A fully-fledged practice of the entire protocol at BHS has not been done before and requires logistics and resources that we are still putting in place, so we will begin Tuesday with two parts of the protocol that everyone will need to know: Alert and Lockdown. I will announce the beginning of the drill over the PA system, and students and teachers will follow a process to lock and barricade doors, shelter in the safest parts of the rooms they are in, and await further instructions. We have sent staff a video which I am also attaching here that shows clearly how this can be done, and does a good job giving an overview of the entire ALICE protocol. I’ll note that even though the video includes no actual footage but rather actors portraying an active shooter situation, it is still difficult to watch and contemplate. We will, as I promised students and staff, collect data on this drill to learn from it for future drills, and to prepare for at least one additional, more involved drill this school year.

I will close by thanking many of you who have written with ideas and offers of support. In particular, many parents have wondered how to stand in solidarity with students during a potential March 14 action in honor of the lives lost in Florida. We are meeting with student leaders today to plan, so I hope to have news about this for you soon. Finally, I will share that as I have watched and listened to the new generation of student activists being created before our eyes in these past weeks, I have had an incredibly strong sense of recognition: our BHS students are equally passionate, engaged and ready to be the driving force of creating the world that they deserve to live in. As sobering and frightening as this subject is to attend to, I am honored and proud to do it in order to serve the incredible young people we work with.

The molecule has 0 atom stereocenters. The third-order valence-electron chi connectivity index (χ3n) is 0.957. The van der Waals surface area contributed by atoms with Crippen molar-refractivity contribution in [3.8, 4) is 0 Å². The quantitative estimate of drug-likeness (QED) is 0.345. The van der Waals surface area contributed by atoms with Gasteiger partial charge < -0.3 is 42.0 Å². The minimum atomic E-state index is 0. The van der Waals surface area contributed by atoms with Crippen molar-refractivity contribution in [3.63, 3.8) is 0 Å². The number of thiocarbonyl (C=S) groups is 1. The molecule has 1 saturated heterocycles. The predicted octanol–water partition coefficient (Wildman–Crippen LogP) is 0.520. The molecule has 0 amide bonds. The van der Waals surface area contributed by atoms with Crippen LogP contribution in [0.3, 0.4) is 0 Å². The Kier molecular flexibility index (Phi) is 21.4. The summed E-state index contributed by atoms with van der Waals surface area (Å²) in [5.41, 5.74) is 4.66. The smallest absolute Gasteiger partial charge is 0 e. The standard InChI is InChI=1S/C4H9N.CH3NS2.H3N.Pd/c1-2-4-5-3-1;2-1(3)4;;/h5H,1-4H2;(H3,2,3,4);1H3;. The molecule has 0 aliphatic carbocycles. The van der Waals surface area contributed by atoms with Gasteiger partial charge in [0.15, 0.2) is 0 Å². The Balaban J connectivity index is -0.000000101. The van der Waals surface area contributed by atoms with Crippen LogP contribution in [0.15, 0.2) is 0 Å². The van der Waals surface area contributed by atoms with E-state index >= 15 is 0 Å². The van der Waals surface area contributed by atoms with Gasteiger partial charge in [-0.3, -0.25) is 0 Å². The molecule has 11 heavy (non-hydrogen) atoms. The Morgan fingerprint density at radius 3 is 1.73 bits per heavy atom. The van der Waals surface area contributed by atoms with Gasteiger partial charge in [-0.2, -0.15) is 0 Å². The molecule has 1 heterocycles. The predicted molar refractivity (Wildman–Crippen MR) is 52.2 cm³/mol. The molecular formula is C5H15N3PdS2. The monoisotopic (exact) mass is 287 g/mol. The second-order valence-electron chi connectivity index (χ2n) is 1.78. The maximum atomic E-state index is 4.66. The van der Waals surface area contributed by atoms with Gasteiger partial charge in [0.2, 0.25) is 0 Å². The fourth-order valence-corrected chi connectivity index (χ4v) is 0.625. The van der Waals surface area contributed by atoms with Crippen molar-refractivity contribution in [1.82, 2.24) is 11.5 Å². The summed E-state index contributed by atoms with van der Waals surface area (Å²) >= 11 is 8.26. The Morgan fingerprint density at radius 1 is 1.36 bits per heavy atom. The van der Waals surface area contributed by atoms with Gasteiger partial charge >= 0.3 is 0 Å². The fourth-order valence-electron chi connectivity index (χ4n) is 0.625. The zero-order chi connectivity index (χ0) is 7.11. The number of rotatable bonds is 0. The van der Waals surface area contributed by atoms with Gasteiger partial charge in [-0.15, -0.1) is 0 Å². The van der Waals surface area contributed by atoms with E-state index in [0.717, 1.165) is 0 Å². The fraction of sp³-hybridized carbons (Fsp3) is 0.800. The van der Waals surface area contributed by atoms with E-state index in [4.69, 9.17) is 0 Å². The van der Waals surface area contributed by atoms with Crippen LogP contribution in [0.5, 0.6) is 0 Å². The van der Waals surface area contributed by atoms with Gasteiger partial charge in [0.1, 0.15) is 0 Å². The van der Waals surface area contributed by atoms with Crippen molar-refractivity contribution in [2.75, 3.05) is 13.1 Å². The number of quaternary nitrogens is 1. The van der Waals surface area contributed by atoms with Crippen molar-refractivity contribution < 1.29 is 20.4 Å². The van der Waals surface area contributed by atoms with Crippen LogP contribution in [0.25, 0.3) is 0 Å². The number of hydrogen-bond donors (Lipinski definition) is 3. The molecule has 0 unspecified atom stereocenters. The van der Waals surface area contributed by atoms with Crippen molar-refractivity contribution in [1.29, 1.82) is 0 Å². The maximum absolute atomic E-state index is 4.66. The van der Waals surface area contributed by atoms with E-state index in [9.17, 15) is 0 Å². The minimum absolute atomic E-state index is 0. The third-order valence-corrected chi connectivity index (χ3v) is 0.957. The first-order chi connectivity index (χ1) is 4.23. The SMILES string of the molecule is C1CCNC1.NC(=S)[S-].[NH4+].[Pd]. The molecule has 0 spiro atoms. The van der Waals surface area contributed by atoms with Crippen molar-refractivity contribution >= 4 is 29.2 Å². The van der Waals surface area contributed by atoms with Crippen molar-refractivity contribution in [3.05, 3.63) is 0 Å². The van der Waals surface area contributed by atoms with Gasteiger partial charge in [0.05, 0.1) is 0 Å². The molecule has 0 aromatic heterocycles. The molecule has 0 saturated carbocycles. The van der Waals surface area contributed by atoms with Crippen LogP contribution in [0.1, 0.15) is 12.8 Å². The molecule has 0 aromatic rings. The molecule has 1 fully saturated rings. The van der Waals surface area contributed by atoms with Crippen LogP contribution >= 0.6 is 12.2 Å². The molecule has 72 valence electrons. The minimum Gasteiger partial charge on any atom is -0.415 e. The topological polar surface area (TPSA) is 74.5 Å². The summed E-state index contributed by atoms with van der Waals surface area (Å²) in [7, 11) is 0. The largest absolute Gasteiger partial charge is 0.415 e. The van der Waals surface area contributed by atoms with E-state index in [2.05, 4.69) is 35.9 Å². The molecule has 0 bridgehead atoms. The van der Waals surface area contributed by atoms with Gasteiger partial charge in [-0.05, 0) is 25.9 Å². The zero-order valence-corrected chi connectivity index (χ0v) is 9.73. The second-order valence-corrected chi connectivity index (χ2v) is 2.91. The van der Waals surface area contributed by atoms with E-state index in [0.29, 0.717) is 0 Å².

Thank you,


Original story, Thursday, 5:45 p.mBerkeley High School Principal Erin Schweng sent the following message out to families, staff and students around 3:40 p.m. Thursday, via the School Messenger system and the e-tree:

Good Afternoon Families,

I’m writing to share information with you about a situation we have been dealing with this afternoon, in collaboration with our Berkeley Police Department partners. Around 12:30 p.m., I was notified by our school resource officer that an anonymous tip was received about an internet posting that threatened a shooting incident at Berkeley High School today. While we do not know who made the post or whether the threat is credible, we immediately closed entrances to all but the main office, and posted additional safety staff and administrators around the perimeter. We will had [sic] extra BPD presence surrounding our perimeter during dismissal and they will remain throughout the evening. We are not cancelling today’s after-school and evening events at BHS.

Sadly, there has been a surge in threats, tips and false alarms since the tragedy in Parkland, Florida, and despite the high likelihood that today’s threat will not materialize, we nevertheless have to respond immediately with appropriate resources. My aim is not to be alarmist, but simply to let you know that we are taking this matter extremely seriously and prioritizing student safety over all.

We remain in constant communication with law enforcement partners this afternoon as we work to make additional determinations about the credibility of this anonymous report. As more information comes in, it will directly impact our decisions going forward, and I will write again soon with whatever is relevant and appropriate to share. In the meantime, our staff will remain vigilant.

As an additional precaution, beginning tomorrow we will close the A gate on Allston Way during instructional hours; students and staff entering campus during this time should come through the main office.

I am very aware that communications like these are incredibly unsettling to receive, and I want to acknowledge that. It is with a heavy heart that I even write this at all.

Thank you, and a huge thank you to our safety staff and BPD for their support today.

Correction: This story initially said the letter was sent out at 4:40 p.m. It was sent around 3:40 p.m. 

Avatar photo

Natalie Orenstein

Natalie Orenstein reports on housing and homelessness for The Oaklandside. Natalie was a Berkeleyside staff reporter from early 2017 to May 2020. She had previously contributed to the site since 2012,...